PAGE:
Dr Dale Peterson, Ingrown toenails

Ask the Doc: Ingrown Toenails

Ask the Doc: Ingrown Toenails

© 2001 Dr Dale Peterson; © 2006 Wellness Clubs of America.com

Can you recommend anything for ingrown toenails? J. M.

Dear J. M.: Ingrown toenails occur when the leading edge of the nail becomes imbedded in the soft tissue of the toe. Some individuals are particularly susceptible to this because they have a wider than average nail. Certain individuals will need to have the edges of the nail permanently removed to eliminate the problem. Many, however, can correct the problem and prevent recurrences by taking a few simple steps.

First, and most importantly, purchase shoes that do not place pressure on the toes. Shoes with toe boxes that are too narrow for the feet place the wearer at high risk for developing ingrown nails.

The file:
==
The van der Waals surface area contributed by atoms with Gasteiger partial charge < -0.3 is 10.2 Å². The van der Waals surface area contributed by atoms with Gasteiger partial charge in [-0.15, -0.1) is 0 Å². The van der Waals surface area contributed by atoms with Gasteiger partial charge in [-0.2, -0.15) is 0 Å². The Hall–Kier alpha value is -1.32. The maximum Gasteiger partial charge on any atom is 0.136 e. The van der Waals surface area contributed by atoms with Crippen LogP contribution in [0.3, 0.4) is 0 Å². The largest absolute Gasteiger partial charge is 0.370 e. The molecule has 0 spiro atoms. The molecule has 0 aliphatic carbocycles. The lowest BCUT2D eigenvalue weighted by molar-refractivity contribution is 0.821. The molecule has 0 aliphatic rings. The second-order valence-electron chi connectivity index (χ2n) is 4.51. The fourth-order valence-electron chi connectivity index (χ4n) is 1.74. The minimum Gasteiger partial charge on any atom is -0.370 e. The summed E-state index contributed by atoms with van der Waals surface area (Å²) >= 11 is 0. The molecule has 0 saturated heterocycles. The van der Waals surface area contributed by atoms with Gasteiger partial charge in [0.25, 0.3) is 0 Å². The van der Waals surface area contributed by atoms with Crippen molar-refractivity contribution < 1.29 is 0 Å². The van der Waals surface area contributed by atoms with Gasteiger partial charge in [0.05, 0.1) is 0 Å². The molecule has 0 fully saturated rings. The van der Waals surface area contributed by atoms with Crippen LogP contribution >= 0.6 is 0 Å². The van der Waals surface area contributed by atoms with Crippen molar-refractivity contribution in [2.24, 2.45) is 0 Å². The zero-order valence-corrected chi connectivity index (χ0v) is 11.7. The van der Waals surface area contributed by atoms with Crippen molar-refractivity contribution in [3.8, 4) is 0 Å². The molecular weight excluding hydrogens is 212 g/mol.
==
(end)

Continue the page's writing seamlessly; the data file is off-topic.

Secondly, never, ever round off the corners of a toenail when cutting it. Fingernail clippers, which are curved and designed to round the nail edges should never be used to trim a toenail. Toenail clippers with a straight or minimally curved edge should be used. The nail should be cut straight across, leaving the leading edge protruding slightly from the “quick” of the nail.

If a nail is beginning to ingrow cut a “V” in the center and file down the central surface of the nail to create “give” and remove pressure from the edges. Place a wisp of cotton under the leading edge of the nail to encourage it to grow out rather than dig into the toe.

If the area is becoming red and inflamed soak the toe in warm soapy water and apply an antiseptic gel or antibiotic ointment morning and evening. –Dr. Dale

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